In a weird week for weather, snow fell in some spots, while rains drenched normally dry areas.
The spectacular 2002 collapse of Antarctica's Larsen B ice shelf was caused by surface melting.
Nearly half of the carbon that's eroding from melting Arctic permafrost is ending up in the atmosphere.
States are suing to stop the Clean Power Plan even as they're preparing for the plan to take effect.
California is planning the nation's most elaborate database of local and statewide sea level rise adaptation efforts.
The El Niño struggling to form in the Pacific is still influencing hurricane season there and the Atlantic.
For the first time, NASA will use the International Space Station for weather and climate modeling.
The WMO's annual greenhouse gas emissions report shows that they hit record levels in 2013.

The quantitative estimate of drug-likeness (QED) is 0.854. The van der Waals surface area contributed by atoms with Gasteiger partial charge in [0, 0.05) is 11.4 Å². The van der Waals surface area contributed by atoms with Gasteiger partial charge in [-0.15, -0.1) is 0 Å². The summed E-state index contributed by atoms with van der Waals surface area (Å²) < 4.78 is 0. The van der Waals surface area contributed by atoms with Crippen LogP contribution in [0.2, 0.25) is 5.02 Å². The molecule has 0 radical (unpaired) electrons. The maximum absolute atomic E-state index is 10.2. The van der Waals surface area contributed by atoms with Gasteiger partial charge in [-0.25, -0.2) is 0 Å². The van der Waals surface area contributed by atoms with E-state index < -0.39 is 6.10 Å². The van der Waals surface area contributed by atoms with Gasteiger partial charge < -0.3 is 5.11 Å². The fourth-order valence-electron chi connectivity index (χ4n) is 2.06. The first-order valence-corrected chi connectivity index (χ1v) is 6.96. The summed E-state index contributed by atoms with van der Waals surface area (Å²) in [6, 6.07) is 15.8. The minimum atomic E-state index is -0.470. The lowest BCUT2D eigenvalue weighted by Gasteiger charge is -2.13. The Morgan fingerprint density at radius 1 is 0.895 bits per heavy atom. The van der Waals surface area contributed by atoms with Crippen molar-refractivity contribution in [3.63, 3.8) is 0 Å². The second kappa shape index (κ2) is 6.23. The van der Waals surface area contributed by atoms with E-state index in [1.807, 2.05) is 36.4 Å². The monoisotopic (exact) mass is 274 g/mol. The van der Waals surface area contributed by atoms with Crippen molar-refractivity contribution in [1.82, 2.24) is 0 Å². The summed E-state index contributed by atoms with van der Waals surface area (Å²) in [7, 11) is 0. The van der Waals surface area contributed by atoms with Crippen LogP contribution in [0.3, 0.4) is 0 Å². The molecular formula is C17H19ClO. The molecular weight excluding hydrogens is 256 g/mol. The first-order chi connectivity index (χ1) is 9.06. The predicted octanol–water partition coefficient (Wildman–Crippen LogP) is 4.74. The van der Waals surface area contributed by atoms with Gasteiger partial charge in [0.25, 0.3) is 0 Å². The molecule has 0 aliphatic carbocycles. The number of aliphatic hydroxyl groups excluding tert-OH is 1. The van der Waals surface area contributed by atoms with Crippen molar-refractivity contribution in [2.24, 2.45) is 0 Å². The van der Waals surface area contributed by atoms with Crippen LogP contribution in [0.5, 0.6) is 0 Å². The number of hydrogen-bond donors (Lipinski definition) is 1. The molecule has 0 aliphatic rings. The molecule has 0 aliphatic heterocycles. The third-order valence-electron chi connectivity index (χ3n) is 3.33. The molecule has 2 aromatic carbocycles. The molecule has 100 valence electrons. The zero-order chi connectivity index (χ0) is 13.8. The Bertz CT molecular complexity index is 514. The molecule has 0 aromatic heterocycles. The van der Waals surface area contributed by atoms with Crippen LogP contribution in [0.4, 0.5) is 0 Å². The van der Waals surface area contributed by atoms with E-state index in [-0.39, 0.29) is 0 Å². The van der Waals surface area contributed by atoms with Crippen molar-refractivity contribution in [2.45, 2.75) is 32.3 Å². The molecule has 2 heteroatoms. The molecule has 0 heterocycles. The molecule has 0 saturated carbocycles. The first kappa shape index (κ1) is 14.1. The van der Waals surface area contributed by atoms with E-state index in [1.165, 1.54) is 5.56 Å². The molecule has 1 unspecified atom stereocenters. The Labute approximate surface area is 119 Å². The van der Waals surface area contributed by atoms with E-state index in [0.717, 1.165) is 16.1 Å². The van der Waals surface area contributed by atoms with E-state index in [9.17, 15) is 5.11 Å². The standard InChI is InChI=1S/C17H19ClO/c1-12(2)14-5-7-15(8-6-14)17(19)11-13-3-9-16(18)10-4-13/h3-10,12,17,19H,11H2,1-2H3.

As climate changes, forest ecosystems will need to shift to more suitable sites. Should we help?
The world's biggest greenhouse gas emitter might be getting serious about kicking its coal habit.
Roads can disrupt the natural world, but new research lays out how to help the two coexist.
Moisture from tropical storms will bring drought-easing rains to the plains, but only flash floods to SoCal.
The most comprehensive set of precipitation data collected by NASA is now available to the public.
The big picture is clear: Overall, fall is warming across the U.S, 0.46F per decade since 1970.
Fall precipitation has changed since the early 1970s, but unlike fall temperatures, the changes form more of a patchwork story.
If you're interested in climate change, New York will be the place to be later this month.
El Niño, which has been anticipated to form since March, has yet to arrive but is still expected.
Two projects showcase how big data can help understand and plan for climate change.
Wind and solar power are helping to drive major new investment in electric power transmission lines in the U.S.
Open-air trash burning is polluting the air and contributing more CO2 emissions than scientists realized.